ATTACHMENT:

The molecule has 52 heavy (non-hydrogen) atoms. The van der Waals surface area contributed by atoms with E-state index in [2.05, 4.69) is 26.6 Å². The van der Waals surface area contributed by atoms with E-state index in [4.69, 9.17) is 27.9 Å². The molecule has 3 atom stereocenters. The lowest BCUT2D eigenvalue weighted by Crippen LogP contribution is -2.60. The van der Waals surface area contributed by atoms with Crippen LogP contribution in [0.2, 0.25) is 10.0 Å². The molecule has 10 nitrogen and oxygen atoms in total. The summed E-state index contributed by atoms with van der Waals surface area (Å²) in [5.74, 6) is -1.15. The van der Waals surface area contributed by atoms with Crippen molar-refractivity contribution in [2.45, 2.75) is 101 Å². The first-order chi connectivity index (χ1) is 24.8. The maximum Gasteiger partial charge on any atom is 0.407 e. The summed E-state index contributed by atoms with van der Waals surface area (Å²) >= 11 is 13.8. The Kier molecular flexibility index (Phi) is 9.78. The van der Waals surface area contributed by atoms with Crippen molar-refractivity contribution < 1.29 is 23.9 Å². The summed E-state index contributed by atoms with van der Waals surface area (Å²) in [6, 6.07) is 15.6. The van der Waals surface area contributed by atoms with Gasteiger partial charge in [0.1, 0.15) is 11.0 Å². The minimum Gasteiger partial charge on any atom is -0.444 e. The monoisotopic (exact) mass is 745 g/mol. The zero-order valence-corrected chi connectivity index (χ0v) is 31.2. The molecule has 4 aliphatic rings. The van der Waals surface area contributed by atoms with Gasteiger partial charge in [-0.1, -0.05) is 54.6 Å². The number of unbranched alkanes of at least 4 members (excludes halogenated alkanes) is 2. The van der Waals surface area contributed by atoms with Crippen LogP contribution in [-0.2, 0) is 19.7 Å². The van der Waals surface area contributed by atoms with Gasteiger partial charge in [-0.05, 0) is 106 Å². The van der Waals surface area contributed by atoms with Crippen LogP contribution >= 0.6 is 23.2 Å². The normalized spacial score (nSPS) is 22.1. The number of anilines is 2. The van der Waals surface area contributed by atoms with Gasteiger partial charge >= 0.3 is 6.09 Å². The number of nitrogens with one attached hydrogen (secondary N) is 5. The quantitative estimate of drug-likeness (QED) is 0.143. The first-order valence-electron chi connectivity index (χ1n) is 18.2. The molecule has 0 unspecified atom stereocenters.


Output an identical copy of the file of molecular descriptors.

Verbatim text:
The molecule has 52 heavy (non-hydrogen) atoms. The van der Waals surface area contributed by atoms with E-state index in [2.05, 4.69) is 26.6 Å². The van der Waals surface area contributed by atoms with E-state index in [4.69, 9.17) is 27.9 Å². The molecule has 3 atom stereocenters. The lowest BCUT2D eigenvalue weighted by Crippen LogP contribution is -2.60. The van der Waals surface area contributed by atoms with Crippen LogP contribution in [0.2, 0.25) is 10.0 Å². The molecule has 10 nitrogen and oxygen atoms in total. The summed E-state index contributed by atoms with van der Waals surface area (Å²) in [5.74, 6) is -1.15. The van der Waals surface area contributed by atoms with Crippen molar-refractivity contribution in [2.45, 2.75) is 101 Å². The first-order chi connectivity index (χ1) is 24.8. The maximum Gasteiger partial charge on any atom is 0.407 e. The summed E-state index contributed by atoms with van der Waals surface area (Å²) >= 11 is 13.8. The Kier molecular flexibility index (Phi) is 9.78. The van der Waals surface area contributed by atoms with Crippen molar-refractivity contribution < 1.29 is 23.9 Å². The summed E-state index contributed by atoms with van der Waals surface area (Å²) in [6, 6.07) is 15.6. The van der Waals surface area contributed by atoms with Gasteiger partial charge in [0.1, 0.15) is 11.0 Å². The minimum Gasteiger partial charge on any atom is -0.444 e. The monoisotopic (exact) mass is 745 g/mol. The zero-order valence-corrected chi connectivity index (χ0v) is 31.2. The molecule has 4 aliphatic rings. The van der Waals surface area contributed by atoms with Gasteiger partial charge in [-0.1, -0.05) is 54.6 Å². The number of unbranched alkanes of at least 4 members (excludes halogenated alkanes) is 2. The van der Waals surface area contributed by atoms with Crippen LogP contribution in [-0.2, 0) is 19.7 Å². The van der Waals surface area contributed by atoms with Gasteiger partial charge in [-0.05, 0) is 106 Å². The van der Waals surface area contributed by atoms with Crippen LogP contribution >= 0.6 is 23.2 Å². The normalized spacial score (nSPS) is 22.1. The number of anilines is 2. The van der Waals surface area contributed by atoms with Gasteiger partial charge >= 0.3 is 6.09 Å². The number of nitrogens with one attached hydrogen (secondary N) is 5. The quantitative estimate of drug-likeness (QED) is 0.143. The first-order valence-electron chi connectivity index (χ1n) is 18.2. The molecule has 0 unspecified atom stereocenters.